New York City Republican mayoral candidate Joe Lhota has two weeks to make a huge impression on New Yorkers.
According to a WSJ-NBC 4 NY-Marist poll from Oct. 10, Lhota has a 23 per cent rating compared to Democratic candidate Bill de Blasio’s 67 per cent.
Lhota has been steadily portraying de Blasio’s populism in a negative light, but his latest political ad goes even further by using footage from a nationally publicized biker attack last month, in which a motorcycle gang pulled a man from his SUV and beat him in front of his family.
The ad promises that de Blasio voters can expect similar situations to happen all the time if de Blasio is elected mayor:
The ad taps into Lhota’s narrative that if de Blasio is elected, New York City will regress to the high levels of crime that preceded the administrations of current mayor Michael Bloomberg and his predecessor, Rudy Giuliani. Lhota served as deputy mayor under Giuliani.
Most of the spot’s photos come from tense, graffiti-adorned moments from the administrations of Democratic mayors David Dinkins and Ed Koch. However, a shocking, black-and-white filtered photo of a corpse was taken last year, AM New York discovered in a thorough research piece.
The ad has some other misleading bits.
For one, what Lhota characterised as Blasio’s vote for a reduction in the police force actually corresponded to a budget proposal presented by Bloomberg. And the portrayal of de Blasio as a softie who wants to work out problems with bikers over a beer is a spun reference to his statement that cops need to tell bikers there will be no tolerance of street violence. The ad references the New York Post’s summary of an interview de Blasio gave WINS radio, though the Post’s piece made no mention of the police-biker dialogue comment.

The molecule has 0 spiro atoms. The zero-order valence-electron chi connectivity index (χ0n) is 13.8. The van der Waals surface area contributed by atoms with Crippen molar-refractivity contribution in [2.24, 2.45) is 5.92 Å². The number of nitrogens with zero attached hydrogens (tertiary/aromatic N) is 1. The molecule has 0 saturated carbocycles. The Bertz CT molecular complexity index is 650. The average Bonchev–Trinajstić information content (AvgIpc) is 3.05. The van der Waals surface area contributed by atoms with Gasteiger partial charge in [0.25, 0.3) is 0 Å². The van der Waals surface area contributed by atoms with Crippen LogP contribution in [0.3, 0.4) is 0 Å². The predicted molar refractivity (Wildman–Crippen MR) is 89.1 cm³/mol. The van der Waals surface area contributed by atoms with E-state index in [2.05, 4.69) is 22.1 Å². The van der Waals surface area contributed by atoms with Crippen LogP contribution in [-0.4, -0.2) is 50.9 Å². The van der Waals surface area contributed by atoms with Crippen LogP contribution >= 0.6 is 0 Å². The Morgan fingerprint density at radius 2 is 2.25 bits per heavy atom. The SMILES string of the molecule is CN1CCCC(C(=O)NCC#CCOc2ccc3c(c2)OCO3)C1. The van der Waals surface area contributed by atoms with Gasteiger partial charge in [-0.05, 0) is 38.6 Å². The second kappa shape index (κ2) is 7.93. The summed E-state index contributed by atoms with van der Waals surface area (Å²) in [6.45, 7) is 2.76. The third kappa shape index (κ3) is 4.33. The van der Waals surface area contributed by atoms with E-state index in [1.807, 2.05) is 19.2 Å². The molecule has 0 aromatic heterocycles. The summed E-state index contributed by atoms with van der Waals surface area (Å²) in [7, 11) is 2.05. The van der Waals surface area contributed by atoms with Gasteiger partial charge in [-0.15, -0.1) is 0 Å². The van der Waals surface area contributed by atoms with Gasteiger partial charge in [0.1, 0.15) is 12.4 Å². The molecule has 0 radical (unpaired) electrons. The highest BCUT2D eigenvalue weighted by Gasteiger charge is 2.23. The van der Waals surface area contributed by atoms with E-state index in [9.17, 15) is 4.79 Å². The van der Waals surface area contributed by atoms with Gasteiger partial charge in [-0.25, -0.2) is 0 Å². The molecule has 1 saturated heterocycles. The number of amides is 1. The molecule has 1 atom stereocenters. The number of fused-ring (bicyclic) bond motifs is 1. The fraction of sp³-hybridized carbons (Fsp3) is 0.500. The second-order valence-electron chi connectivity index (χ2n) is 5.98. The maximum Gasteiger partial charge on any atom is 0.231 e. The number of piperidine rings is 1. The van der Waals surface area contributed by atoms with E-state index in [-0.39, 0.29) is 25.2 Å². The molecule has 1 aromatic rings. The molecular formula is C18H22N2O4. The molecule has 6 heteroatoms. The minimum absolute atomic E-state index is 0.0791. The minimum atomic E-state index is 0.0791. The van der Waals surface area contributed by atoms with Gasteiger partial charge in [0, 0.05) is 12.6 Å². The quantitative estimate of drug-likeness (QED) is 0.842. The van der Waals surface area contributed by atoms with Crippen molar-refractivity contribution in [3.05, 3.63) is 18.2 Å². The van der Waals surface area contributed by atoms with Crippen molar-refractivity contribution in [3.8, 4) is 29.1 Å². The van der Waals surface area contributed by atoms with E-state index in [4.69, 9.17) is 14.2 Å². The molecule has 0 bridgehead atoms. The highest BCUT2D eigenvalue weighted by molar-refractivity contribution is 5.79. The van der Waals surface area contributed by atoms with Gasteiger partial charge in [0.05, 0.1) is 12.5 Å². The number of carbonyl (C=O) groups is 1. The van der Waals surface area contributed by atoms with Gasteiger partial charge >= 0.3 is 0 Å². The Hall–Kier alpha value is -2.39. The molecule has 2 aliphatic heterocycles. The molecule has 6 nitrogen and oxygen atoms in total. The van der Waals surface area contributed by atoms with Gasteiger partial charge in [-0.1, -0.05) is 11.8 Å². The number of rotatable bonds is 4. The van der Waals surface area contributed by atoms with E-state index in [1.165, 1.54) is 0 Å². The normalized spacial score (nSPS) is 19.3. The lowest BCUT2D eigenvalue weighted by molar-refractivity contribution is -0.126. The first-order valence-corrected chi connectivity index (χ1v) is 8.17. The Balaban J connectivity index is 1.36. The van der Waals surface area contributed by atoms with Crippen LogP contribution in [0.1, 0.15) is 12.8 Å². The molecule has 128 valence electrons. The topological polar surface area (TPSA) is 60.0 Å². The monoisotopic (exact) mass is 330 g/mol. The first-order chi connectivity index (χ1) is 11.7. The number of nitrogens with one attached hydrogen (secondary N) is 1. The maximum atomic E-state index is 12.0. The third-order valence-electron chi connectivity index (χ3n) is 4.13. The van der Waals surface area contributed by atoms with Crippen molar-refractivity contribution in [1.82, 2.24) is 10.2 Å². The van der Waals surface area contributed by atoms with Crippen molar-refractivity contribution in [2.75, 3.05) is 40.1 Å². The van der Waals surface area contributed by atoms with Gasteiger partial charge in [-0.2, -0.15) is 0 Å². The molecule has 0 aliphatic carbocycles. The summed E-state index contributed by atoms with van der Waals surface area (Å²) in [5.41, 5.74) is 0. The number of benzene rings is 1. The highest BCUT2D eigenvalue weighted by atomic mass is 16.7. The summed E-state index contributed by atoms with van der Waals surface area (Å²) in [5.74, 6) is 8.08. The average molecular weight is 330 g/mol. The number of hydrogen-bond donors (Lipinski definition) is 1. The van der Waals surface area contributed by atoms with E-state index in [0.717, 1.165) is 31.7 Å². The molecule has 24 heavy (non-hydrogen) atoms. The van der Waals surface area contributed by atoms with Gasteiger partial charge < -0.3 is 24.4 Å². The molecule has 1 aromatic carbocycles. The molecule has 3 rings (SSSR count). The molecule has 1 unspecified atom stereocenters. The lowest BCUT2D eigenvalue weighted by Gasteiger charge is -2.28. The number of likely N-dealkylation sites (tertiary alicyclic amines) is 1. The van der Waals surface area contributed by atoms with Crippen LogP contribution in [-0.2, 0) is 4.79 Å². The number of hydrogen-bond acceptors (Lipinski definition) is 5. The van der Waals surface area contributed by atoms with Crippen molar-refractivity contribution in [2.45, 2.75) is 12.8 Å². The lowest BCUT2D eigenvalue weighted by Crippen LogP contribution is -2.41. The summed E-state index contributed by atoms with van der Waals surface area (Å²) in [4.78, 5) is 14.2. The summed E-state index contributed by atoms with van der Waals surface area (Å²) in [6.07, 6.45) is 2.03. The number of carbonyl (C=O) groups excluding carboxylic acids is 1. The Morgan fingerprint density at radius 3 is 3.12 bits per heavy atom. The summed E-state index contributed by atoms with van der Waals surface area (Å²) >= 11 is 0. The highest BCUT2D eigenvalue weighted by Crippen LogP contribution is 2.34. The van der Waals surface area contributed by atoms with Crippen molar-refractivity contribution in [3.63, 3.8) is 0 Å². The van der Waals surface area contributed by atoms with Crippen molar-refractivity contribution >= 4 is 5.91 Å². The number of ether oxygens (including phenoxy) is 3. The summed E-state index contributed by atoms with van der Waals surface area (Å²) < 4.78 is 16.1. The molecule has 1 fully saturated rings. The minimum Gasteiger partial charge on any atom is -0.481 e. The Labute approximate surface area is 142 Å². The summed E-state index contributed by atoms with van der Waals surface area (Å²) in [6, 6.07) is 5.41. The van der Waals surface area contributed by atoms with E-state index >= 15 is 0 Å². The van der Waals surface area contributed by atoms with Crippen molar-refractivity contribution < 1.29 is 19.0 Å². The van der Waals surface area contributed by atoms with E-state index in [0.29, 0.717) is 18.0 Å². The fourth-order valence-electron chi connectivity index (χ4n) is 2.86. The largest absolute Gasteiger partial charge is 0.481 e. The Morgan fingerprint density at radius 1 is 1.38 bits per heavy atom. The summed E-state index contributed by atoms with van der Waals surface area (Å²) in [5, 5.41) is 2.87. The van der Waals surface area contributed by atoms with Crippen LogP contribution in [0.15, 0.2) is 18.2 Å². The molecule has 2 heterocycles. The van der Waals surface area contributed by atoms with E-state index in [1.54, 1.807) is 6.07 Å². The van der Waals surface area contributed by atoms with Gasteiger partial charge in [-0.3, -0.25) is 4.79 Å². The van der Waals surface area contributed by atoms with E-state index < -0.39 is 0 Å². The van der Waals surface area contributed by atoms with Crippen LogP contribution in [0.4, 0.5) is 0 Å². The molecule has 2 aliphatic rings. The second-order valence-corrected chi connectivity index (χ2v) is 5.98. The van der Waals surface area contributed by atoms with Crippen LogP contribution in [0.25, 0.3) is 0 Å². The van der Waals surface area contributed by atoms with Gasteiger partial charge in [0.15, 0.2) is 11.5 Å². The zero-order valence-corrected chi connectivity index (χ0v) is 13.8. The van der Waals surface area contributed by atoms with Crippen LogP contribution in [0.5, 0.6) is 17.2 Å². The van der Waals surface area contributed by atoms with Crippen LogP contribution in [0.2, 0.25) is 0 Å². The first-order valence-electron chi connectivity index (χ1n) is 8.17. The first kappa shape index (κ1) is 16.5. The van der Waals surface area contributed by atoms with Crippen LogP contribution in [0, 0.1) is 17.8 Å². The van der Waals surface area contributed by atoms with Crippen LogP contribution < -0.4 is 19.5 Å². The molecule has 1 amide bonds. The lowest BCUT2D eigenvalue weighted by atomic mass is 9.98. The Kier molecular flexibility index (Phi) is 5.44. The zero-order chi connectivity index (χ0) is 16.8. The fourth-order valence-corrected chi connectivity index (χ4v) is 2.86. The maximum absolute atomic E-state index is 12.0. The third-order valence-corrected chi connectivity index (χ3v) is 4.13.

The ad ends with “Don’t let de Blasio take New York backwards” superimposed over the shocking footage of a man bashing in an SUV’s driver side window.
De Blasio told reporters last week that the ad is “desperate,” “divisive,” and “inappropriate.” He compared it to the infamous Willie Horton ad, in which George H.W. Bush used an association between his opponent Michael Dukakis and lawless violence to great effect in 1986.
“Mr. de Blasio is lashing out because he knows New Yorkers don’t agree with his reckless and dangerous position on crime,” Lhota’s spokeswoman Jessica Proud told Politicker.
Upcoming poll numbers will reveal how the unsettling ad registers with New Yorkers, but it shows that the Lhota campaign is fighting more aggressively than ever to have a chance on Nov. 5.
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